The logical solution is to select and implement highly usable enterprise software designed for the project environment, with project management functionality that shares data, in a natural, event-driven way, with the rest of an enterprise suite. Identifying this software during a selection process will require extensive due diligence. The effort required to examine in detail the project capabilities of each ERP package will pay dividends in the end, however, in the form of increased project control and profitability.

Project ERP must enable on-demand forecasting, monthly reviews and simulation to accurately visualize and capture cost trends on projects.

What to look for in ERP software

Usability and the ability to handle multiple modes and locations are essential traits. But naturally, the presence of truly native and embedded project management functionality is the core trait that ERP for project environments must offer. And there is a tremendous value difference between ERP with native project management and a point-to-point integration with external project management software. ERP vendors may claim to offer the former but in fact offer the latter. So it pays to ask a lot of hard and pointed questions to ensure that data in fact flows freely between project management and the rest of the application set. Some of these questions may include:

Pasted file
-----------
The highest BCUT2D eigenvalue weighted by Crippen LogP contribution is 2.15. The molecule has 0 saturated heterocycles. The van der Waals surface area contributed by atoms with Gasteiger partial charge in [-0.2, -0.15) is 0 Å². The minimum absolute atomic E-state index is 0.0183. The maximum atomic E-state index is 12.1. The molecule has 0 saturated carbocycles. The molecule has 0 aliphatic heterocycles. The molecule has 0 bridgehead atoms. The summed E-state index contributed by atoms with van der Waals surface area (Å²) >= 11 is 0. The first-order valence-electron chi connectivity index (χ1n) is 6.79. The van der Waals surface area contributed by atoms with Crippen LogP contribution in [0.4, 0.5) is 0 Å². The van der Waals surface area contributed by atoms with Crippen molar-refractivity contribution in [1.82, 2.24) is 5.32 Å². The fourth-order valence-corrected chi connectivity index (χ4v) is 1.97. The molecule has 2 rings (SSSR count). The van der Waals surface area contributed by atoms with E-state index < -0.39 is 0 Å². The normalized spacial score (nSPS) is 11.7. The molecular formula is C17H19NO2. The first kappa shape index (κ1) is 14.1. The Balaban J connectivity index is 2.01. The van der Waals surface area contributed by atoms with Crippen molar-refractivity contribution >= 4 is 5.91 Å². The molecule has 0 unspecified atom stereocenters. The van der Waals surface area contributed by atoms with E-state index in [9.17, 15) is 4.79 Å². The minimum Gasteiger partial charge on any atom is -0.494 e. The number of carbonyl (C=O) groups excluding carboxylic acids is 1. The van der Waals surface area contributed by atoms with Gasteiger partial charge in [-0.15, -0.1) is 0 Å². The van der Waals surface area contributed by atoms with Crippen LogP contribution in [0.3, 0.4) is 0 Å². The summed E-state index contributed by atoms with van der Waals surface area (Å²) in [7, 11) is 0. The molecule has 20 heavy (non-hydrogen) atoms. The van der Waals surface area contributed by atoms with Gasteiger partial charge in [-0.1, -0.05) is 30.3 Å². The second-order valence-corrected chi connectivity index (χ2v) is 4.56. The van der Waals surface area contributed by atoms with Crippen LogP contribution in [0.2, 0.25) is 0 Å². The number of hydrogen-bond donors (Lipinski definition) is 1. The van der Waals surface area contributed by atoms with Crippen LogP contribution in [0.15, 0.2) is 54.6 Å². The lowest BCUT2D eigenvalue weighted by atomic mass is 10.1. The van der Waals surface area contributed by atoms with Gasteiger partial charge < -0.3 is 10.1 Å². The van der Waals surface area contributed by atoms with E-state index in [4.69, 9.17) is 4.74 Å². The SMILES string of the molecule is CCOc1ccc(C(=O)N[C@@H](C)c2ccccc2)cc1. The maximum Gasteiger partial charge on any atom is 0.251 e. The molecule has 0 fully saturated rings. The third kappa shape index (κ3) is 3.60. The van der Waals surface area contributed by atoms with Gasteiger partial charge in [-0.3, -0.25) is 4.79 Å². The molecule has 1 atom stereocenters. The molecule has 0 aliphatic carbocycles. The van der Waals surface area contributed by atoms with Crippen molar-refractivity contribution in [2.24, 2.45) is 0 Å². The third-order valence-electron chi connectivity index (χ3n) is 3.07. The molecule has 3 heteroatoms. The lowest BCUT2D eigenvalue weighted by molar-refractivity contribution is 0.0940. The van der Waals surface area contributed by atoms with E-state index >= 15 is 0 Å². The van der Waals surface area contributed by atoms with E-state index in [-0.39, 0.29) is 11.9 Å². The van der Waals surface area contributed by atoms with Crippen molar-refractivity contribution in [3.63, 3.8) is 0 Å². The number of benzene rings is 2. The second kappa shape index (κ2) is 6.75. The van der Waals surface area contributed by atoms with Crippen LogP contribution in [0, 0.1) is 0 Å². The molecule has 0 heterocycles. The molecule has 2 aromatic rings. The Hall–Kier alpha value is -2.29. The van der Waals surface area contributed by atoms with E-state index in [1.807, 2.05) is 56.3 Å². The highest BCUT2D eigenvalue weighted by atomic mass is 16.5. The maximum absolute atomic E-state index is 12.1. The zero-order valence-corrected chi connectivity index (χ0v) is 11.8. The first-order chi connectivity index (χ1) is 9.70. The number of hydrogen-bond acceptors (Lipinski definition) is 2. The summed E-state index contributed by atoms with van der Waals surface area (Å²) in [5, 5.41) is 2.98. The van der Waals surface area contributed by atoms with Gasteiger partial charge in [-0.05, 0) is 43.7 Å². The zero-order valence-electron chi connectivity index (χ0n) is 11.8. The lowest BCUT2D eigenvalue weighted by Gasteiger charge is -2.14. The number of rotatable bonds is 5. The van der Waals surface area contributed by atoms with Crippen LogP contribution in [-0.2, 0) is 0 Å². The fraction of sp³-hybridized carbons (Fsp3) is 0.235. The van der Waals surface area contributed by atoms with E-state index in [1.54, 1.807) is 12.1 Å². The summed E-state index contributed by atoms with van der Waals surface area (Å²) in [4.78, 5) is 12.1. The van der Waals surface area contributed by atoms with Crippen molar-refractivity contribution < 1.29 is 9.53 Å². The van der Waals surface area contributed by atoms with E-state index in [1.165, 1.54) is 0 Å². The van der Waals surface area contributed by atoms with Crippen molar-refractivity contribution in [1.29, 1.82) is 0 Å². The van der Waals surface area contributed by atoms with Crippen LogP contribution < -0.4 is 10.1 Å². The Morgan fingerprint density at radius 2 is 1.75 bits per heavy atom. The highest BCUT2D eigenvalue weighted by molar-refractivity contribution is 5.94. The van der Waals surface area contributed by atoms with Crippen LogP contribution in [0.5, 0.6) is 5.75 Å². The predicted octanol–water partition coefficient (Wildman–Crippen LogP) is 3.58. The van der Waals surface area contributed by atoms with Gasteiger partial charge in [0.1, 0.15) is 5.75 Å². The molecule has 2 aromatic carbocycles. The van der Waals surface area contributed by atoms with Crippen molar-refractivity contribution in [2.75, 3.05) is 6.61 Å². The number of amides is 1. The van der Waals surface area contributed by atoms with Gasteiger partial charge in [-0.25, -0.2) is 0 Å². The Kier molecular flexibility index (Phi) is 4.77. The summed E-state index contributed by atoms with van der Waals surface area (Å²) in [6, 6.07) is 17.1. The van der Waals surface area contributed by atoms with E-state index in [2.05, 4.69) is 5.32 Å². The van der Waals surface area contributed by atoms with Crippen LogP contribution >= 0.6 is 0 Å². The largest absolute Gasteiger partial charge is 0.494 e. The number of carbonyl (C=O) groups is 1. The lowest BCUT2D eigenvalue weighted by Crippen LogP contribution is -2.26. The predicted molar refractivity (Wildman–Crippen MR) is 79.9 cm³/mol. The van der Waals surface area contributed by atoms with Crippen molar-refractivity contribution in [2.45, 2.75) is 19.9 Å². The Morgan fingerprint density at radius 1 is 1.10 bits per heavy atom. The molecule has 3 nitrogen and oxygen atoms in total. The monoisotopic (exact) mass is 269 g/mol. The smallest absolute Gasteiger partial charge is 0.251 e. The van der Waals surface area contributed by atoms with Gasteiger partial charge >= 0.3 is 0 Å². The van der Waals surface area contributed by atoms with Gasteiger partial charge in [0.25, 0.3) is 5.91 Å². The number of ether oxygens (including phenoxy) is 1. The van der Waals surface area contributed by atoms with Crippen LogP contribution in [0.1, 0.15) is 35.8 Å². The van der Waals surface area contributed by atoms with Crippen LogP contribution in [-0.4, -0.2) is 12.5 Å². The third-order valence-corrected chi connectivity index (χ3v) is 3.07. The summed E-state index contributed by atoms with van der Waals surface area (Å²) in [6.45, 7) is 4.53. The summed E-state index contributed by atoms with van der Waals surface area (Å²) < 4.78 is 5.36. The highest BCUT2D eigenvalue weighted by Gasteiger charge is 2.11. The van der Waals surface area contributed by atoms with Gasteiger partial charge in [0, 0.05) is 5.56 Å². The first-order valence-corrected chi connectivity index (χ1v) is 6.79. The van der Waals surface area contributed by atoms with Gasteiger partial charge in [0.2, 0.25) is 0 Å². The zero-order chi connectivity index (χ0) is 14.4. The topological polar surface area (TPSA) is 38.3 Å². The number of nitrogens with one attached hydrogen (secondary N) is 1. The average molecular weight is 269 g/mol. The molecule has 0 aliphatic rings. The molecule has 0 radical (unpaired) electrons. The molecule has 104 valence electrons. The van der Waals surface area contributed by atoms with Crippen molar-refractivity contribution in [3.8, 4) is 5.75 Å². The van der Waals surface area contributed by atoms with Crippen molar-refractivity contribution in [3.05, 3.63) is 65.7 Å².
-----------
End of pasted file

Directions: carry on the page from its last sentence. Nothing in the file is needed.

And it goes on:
• Is the demand for the project schedule driving the material demand schedule?
  • Are my purchase orders truly connected to that project?
  • As something changes on the purchase order, how is that change reflected in the project?
  • If the budget changes, does the budget impact what I have committed on purchase orders?

Carrie Ghai is a senior business software consultant with IFS North America. She has been in the enterprise software industry since 1996. Prior, she held a number of positions in industrial firms including Vice President of Customer Service in North America for Tetra. She holds an accounting degree from Ealing College of Higher Education and qualified as a Certified Accountant (UK).